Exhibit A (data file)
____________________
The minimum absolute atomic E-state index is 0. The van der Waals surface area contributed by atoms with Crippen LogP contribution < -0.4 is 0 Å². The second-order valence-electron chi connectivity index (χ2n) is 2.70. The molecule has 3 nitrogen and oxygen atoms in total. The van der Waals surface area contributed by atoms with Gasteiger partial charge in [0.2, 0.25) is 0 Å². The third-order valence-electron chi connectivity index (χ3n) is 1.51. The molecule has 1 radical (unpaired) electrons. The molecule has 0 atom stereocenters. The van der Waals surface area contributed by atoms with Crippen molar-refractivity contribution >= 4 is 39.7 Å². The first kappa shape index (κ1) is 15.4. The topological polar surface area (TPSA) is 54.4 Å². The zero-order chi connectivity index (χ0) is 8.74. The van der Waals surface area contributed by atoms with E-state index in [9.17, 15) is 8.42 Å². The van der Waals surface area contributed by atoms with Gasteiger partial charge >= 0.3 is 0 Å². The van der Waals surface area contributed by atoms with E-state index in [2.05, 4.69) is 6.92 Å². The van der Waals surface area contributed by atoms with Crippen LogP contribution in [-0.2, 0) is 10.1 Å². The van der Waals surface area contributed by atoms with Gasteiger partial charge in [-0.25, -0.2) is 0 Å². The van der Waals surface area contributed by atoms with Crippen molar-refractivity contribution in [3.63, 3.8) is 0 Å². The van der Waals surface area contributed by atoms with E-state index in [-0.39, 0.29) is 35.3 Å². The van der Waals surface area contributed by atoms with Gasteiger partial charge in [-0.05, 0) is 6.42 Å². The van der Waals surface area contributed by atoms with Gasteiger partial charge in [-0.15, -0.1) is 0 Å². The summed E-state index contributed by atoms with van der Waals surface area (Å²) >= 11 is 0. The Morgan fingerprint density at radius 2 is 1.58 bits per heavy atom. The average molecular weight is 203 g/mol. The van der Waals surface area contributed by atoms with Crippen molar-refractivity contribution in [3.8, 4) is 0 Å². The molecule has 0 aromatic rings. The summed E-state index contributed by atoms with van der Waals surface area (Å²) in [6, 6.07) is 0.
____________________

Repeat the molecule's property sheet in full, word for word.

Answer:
The minimum absolute atomic E-state index is 0. The van der Waals surface area contributed by atoms with Crippen LogP contribution < -0.4 is 0 Å². The second-order valence-electron chi connectivity index (χ2n) is 2.70. The molecule has 3 nitrogen and oxygen atoms in total. The van der Waals surface area contributed by atoms with Gasteiger partial charge in [0.2, 0.25) is 0 Å². The third-order valence-electron chi connectivity index (χ3n) is 1.51. The molecule has 1 radical (unpaired) electrons. The molecule has 0 atom stereocenters. The van der Waals surface area contributed by atoms with Crippen molar-refractivity contribution >= 4 is 39.7 Å². The first kappa shape index (κ1) is 15.4. The topological polar surface area (TPSA) is 54.4 Å². The zero-order chi connectivity index (χ0) is 8.74. The van der Waals surface area contributed by atoms with E-state index in [9.17, 15) is 8.42 Å². The van der Waals surface area contributed by atoms with Gasteiger partial charge >= 0.3 is 0 Å². The van der Waals surface area contributed by atoms with E-state index in [2.05, 4.69) is 6.92 Å². The van der Waals surface area contributed by atoms with Crippen LogP contribution in [-0.2, 0) is 10.1 Å². The van der Waals surface area contributed by atoms with Gasteiger partial charge in [-0.25, -0.2) is 0 Å². The van der Waals surface area contributed by atoms with Crippen molar-refractivity contribution in [3.63, 3.8) is 0 Å². The van der Waals surface area contributed by atoms with E-state index in [-0.39, 0.29) is 35.3 Å². The van der Waals surface area contributed by atoms with Gasteiger partial charge in [-0.05, 0) is 6.42 Å². The van der Waals surface area contributed by atoms with Gasteiger partial charge in [-0.15, -0.1) is 0 Å². The summed E-state index contributed by atoms with van der Waals surface area (Å²) >= 11 is 0. The Morgan fingerprint density at radius 2 is 1.58 bits per heavy atom. The average molecular weight is 203 g/mol. The van der Waals surface area contributed by atoms with Crippen molar-refractivity contribution in [3.8, 4) is 0 Å². The molecule has 0 aromatic rings. The summed E-state index contributed by atoms with van der Waals surface area (Å²) in [6, 6.07) is 0.